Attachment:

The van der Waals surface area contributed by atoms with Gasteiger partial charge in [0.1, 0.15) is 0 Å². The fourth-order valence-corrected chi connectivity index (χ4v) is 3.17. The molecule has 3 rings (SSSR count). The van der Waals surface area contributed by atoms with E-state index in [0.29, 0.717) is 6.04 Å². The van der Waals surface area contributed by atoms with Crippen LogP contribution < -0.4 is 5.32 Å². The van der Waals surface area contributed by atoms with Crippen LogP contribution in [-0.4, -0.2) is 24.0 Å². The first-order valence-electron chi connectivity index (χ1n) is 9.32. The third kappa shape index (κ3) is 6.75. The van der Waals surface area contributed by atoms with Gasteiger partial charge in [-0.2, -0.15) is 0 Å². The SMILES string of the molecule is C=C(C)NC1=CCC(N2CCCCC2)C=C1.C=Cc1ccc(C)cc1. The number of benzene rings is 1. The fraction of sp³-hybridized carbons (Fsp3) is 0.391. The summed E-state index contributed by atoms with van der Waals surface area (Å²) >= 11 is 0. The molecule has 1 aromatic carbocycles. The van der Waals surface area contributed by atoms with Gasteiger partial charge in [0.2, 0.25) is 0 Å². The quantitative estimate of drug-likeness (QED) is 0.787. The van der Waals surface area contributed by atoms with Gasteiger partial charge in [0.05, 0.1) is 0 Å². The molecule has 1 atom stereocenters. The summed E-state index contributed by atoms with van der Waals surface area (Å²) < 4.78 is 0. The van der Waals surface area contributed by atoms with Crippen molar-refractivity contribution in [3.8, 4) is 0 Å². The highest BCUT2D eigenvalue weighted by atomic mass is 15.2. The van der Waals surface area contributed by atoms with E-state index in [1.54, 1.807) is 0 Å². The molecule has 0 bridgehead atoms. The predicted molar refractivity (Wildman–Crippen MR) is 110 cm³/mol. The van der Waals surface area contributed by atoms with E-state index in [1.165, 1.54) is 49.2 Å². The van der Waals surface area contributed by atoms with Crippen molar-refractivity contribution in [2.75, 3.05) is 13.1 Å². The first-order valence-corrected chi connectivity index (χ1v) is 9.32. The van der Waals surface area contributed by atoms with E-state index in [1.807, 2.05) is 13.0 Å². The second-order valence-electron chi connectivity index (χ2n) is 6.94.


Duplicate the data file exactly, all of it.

The van der Waals surface area contributed by atoms with Gasteiger partial charge in [0.1, 0.15) is 0 Å². The fourth-order valence-corrected chi connectivity index (χ4v) is 3.17. The molecule has 3 rings (SSSR count). The van der Waals surface area contributed by atoms with E-state index in [0.29, 0.717) is 6.04 Å². The van der Waals surface area contributed by atoms with Crippen LogP contribution < -0.4 is 5.32 Å². The van der Waals surface area contributed by atoms with Crippen LogP contribution in [-0.4, -0.2) is 24.0 Å². The first-order valence-electron chi connectivity index (χ1n) is 9.32. The third kappa shape index (κ3) is 6.75. The van der Waals surface area contributed by atoms with Gasteiger partial charge in [-0.2, -0.15) is 0 Å². The SMILES string of the molecule is C=C(C)NC1=CCC(N2CCCCC2)C=C1.C=Cc1ccc(C)cc1. The number of benzene rings is 1. The fraction of sp³-hybridized carbons (Fsp3) is 0.391. The summed E-state index contributed by atoms with van der Waals surface area (Å²) >= 11 is 0. The molecule has 1 aromatic carbocycles. The van der Waals surface area contributed by atoms with Gasteiger partial charge in [0.2, 0.25) is 0 Å². The quantitative estimate of drug-likeness (QED) is 0.787. The van der Waals surface area contributed by atoms with Gasteiger partial charge in [0.05, 0.1) is 0 Å². The molecule has 1 atom stereocenters. The summed E-state index contributed by atoms with van der Waals surface area (Å²) < 4.78 is 0. The van der Waals surface area contributed by atoms with Crippen molar-refractivity contribution in [3.8, 4) is 0 Å². The highest BCUT2D eigenvalue weighted by atomic mass is 15.2. The van der Waals surface area contributed by atoms with E-state index in [1.54, 1.807) is 0 Å². The molecule has 0 bridgehead atoms. The predicted molar refractivity (Wildman–Crippen MR) is 110 cm³/mol. The van der Waals surface area contributed by atoms with E-state index in [1.165, 1.54) is 49.2 Å². The van der Waals surface area contributed by atoms with Crippen molar-refractivity contribution in [2.75, 3.05) is 13.1 Å². The first-order valence-corrected chi connectivity index (χ1v) is 9.32. The van der Waals surface area contributed by atoms with E-state index in [1.807, 2.05) is 13.0 Å². The second-order valence-electron chi connectivity index (χ2n) is 6.94.